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St. Pete officer, other Good Samaritans honored for saving man

Miguel Sanchez, left, hugs Officer Benji DeJesus at the awards ceremony Wednesday at the St. Petersburg Police Department. 
Miguel Sanchez, left, hugs Officer Benji DeJesus at the awards ceremony Wednesday at the St. Petersburg Police Department. 
Published Dec. 12, 2013

ST. PETERSBURG — Had the officer not stopped at a gas station for Gatorade that day in September, Miguel Sanchez probably would have died — or rather, he would have stayed dead.

The St. Petersburg Police Department honored Officer Benji DeJesus on Wednesday with the Lifesaver award for his role in saving Sanchez, a father of three who turns 25 today. The department also recognized Anastasia Hendricks, Amber Williams, Andrea Dukes and David Malone, who also helped that day.

On the evening of Sept. 30, Sanchez slid beneath a red Chevy Cavalier at an apartment complex near 4000 58th St. N. The car's hood was propped open, and a tire lay beside Sanchez, exposing the car's front left rotor. Sanchez is a mechanic, and that day he had agreed to change a friend's sparkplugs. Earlier, when he had arrived, he had parked beside the Cavalier and noticed that he'd forgotten his large car jack.

The owner of the car, Hendricks, asked whether Sanchez thought the factory jack could hold the car.

Yes, Sanchez said, it would hold.

But the car wobbled and fell onto Sanchez's chest. About 2,500 pounds compressed his ribs. He squirmed for two minutes. Then his eyes rolled into the back of his head; his pale skin turned blue.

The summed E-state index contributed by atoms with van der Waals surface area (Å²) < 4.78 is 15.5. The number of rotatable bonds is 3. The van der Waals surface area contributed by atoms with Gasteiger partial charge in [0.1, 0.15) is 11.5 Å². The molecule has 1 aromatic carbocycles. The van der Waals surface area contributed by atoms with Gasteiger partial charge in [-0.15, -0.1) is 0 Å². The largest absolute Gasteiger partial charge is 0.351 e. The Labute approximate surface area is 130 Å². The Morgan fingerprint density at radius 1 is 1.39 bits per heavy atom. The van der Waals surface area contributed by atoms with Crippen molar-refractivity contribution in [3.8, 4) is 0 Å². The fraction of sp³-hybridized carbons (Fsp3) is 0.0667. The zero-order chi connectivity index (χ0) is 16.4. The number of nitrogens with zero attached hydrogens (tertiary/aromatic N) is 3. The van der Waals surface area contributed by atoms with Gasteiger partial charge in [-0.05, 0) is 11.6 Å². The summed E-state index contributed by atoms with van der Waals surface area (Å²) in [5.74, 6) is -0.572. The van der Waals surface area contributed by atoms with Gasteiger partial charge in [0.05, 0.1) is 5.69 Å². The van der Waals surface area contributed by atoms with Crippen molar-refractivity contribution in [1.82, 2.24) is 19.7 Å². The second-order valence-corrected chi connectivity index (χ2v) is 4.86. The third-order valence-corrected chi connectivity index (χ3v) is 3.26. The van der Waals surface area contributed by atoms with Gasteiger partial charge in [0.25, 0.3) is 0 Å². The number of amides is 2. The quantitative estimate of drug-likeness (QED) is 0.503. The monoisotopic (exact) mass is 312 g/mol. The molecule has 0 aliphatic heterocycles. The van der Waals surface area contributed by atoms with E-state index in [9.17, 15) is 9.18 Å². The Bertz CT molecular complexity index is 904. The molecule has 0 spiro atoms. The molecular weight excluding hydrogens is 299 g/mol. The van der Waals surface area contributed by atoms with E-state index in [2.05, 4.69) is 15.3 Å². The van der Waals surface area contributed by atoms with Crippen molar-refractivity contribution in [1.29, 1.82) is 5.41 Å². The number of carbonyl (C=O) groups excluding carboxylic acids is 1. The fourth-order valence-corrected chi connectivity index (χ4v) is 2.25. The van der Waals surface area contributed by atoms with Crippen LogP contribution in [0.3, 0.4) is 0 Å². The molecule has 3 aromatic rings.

Hendricks screamed and knocked on neighbors' doors for help. Williams and her mother, Dukes, noticed the commotion and ran up the street, where they saw a squad car parked at the Mobil gas station a block away.

DeJesus had stopped at the gas station to get Gatorade.

When DeJesus neared the Cavalier, he saw two legs sticking out.

"He's dead!" Hendricks yelled.

DeJesus, a small man, grabbed the left front fender, but the Cavalier didn't budge.

"Help me!" he yelled.

Malone lives across the street and happened to be driving by. He tried to lift the car, too, but it was no use. Malone grabbed the jack from his car and tried to raise the Cavalier off Sanchez, who at this point had not twitched for three minutes.

DeJesus can't recall exactly how many people in all helped lift the car. When they finally raised the car, another man pulled the inert Sanchez from beneath (but not before they'd raised and dropped the car on top of Sanchez a couple of times, DeJesus recalled).

DeJesus performed CPR. Sanchez gurgled up blood. By the time paramedics arrived, he had a pulse.

Sanchez woke the next night in Bayfront Health St. Petersburg with a mess of tubes in his throat. He didn't recall a thing. Family members told him of the officer who had saved his life, and Sanchez called to offer his thanks. He'd escaped without a broken bone.

On Wednesday, Sanchez stood at the police station with his fiancee and 1-year-old daughter.

"I would have missed out on a lot with (my kids)," Sanchez said.

DeJesus got a bit teary-eyed and said he will remember Sanchez all his life.

Maybe it was his guardian angel who saved him, Sanchez thought. DeJesus credited his training and the people who helped. Perhaps it was all these things, as well as a hankering for Gatorade.

Weston Phippen can be reached at (727) 893-8321 or